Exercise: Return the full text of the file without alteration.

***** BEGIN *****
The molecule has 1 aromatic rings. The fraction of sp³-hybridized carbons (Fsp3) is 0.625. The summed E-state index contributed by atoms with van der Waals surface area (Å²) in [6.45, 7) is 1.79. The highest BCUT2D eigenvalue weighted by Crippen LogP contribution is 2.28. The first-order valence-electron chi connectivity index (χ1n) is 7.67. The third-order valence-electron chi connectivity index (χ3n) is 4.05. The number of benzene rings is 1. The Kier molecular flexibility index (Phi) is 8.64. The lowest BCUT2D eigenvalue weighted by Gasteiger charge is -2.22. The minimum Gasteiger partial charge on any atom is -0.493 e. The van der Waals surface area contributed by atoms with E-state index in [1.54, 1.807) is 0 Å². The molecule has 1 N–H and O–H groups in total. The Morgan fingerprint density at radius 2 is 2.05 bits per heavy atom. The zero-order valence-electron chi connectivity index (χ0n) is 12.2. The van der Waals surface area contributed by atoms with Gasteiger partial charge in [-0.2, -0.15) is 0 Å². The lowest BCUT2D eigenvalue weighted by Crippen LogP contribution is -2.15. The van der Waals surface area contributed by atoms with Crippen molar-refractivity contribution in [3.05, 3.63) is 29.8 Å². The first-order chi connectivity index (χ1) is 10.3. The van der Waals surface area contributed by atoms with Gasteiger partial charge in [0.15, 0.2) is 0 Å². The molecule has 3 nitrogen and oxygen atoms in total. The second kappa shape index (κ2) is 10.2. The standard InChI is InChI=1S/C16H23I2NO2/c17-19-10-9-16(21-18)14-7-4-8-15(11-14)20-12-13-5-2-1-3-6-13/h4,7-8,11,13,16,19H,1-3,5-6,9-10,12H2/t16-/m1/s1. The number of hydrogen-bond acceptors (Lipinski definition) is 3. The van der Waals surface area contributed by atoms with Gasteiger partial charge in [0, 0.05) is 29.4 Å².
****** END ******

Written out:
The molecule has 1 aromatic rings. The fraction of sp³-hybridized carbons (Fsp3) is 0.625. The summed E-state index contributed by atoms with van der Waals surface area (Å²) in [6.45, 7) is 1.79. The highest BCUT2D eigenvalue weighted by Crippen LogP contribution is 2.28. The first-order valence-electron chi connectivity index (χ1n) is 7.67. The third-order valence-electron chi connectivity index (χ3n) is 4.05. The number of benzene rings is 1. The Kier molecular flexibility index (Phi) is 8.64. The lowest BCUT2D eigenvalue weighted by Gasteiger charge is -2.22. The minimum Gasteiger partial charge on any atom is -0.493 e. The van der Waals surface area contributed by atoms with E-state index in [1.54, 1.807) is 0 Å². The molecule has 1 N–H and O–H groups in total. The Morgan fingerprint density at radius 2 is 2.05 bits per heavy atom. The zero-order valence-electron chi connectivity index (χ0n) is 12.2. The van der Waals surface area contributed by atoms with Gasteiger partial charge in [-0.2, -0.15) is 0 Å². The lowest BCUT2D eigenvalue weighted by Crippen LogP contribution is -2.15. The van der Waals surface area contributed by atoms with Crippen molar-refractivity contribution in [3.05, 3.63) is 29.8 Å². The first-order chi connectivity index (χ1) is 10.3. The van der Waals surface area contributed by atoms with Gasteiger partial charge in [0.15, 0.2) is 0 Å². The molecule has 3 nitrogen and oxygen atoms in total. The second kappa shape index (κ2) is 10.2. The standard InChI is InChI=1S/C16H23I2NO2/c17-19-10-9-16(21-18)14-7-4-8-15(11-14)20-12-13-5-2-1-3-6-13/h4,7-8,11,13,16,19H,1-3,5-6,9-10,12H2/t16-/m1/s1. The number of hydrogen-bond acceptors (Lipinski definition) is 3. The van der Waals surface area contributed by atoms with Gasteiger partial charge in [0, 0.05) is 29.4 Å².